Australia’s consumer regulator is taking Facebook to court, alleging it misled and deceived users with an app that purported to offer data privacy services but actually monitored users for the tech giant’s commercial benefit.
According to the ACCC, the mobile app, known as Onavo Protect and pushed by Facebook as a VPN and data usage tool, used significant amounts of users’ personal activity data for Facebook’s market research, including identifying potential future acquisition targets.
The data collected and used included records of every app users accessed and the number of seconds each day they spent using those apps, according to the regulator.
“Through Onavo Protect, Facebook was collecting and using the very detailed and valuable personal activity data of thousands of Australian consumers for its own commercial purposes, which we believe is completely contrary to the promise of protection, secrecy and privacy that was central to Facebook’s promotion of this app,” ACCC Chair Rod Sims said today.
Update: Facebook declined to answer specific questions because the matter is now before the court but a spokesperson told Which-50 it will defend its position.
“When people downloaded Onavo Protect, we were always clear about the information we collect and how it is used,” the Facebook company spokesperson said. “We’ve cooperated with the ACCC’s investigation into this matter to date. We will review the recent filing by the ACCC and will continue to defend our position in response to this recent filing.”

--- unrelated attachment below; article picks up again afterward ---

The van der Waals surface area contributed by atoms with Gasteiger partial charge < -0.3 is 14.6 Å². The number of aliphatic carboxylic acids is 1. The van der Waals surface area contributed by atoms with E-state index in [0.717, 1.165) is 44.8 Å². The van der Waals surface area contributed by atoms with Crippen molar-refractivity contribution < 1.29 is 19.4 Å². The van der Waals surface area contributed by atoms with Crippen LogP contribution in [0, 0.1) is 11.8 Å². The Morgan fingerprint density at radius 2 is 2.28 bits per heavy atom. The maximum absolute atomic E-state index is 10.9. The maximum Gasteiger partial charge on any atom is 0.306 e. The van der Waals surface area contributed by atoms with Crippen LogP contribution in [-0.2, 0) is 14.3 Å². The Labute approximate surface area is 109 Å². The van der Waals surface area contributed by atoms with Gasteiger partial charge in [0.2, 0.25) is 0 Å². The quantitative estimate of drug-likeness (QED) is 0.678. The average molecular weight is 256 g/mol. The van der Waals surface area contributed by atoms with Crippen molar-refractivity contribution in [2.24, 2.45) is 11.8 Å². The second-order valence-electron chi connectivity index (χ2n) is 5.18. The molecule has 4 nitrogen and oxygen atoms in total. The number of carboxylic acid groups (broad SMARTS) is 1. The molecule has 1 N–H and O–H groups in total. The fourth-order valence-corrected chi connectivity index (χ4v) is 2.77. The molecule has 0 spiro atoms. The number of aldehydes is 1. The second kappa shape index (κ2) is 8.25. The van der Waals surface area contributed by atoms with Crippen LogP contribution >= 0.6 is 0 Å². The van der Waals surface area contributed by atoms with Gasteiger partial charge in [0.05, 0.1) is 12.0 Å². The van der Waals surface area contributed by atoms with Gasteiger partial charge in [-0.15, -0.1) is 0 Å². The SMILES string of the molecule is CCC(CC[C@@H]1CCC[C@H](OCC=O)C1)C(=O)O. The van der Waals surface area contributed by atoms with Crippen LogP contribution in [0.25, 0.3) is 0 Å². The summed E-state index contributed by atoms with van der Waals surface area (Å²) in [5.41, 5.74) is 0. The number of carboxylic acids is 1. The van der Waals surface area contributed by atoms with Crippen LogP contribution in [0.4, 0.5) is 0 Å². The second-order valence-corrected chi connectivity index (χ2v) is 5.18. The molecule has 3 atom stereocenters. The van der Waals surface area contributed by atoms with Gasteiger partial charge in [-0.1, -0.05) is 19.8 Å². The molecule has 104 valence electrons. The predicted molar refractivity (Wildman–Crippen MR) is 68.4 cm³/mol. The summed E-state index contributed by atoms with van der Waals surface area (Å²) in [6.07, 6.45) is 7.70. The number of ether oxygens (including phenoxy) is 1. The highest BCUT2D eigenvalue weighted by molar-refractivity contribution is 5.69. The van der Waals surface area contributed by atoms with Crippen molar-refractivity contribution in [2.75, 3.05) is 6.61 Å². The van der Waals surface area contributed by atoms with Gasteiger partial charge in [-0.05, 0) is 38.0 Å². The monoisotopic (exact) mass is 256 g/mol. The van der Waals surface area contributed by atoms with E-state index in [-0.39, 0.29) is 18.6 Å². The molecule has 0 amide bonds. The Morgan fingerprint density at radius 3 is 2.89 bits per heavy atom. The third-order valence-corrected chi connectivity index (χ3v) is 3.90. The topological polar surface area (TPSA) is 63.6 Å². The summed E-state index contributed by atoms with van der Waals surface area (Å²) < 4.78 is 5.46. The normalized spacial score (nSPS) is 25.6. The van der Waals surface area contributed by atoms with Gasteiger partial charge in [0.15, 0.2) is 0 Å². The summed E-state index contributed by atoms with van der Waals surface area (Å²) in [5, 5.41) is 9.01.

Onavo Protect was developed by an Israeli mobile web analytics company acquired by Facebook in 2013. The app routed users’ online activity through private servers, securing their privacy and allowing data usage to be easily monitored.
While it was marketed as a privacy and security tool, a 2017 Wall Street Journal expose revealed Facebook was using the data to monitor users, and the information informed its decision to buy WhatsApp for US$19 billion in 2014.
US regulators, who this month sued Facebook for illegally maintaining a monopoly through anticompetitive conduct including a systematic strategy to buy up smaller rivals, made the same complaints about Onavo Protect in its filing documents.
Apple has also raised concerns about the app’s covert activity, banning Onavo Protect from its App Store in August 2018. It was later removed from the Google Play store and discontinued in 2019.
Sims steps in
In the latest sign Australia’s most feared regulator is moving into data privacy, the ACCC today said it is taking Facebook, Inc. and two of its subsidiaries to Federal Court over Onavo Protect.
According to the ACCC, the Facebook owned app harvested Australian consumers data between 1 February 2016 and October 2017 while promising to “save,measure and protect” user data.
“Consumers often use VPN services because they care about their online privacy, and that is what this Facebook product claimed to offer. In fact, Onavo Protect channelled significant volumes of their personal activity data straight back to Facebook,” said the ACCC’s Sims.
“We believe that the conduct deprived Australian consumers of the opportunity to make an informed choice about the collection and use of their personal activity data by Facebook and Onavo.”
The ACCC is seeking declarations and pecuniary penalties.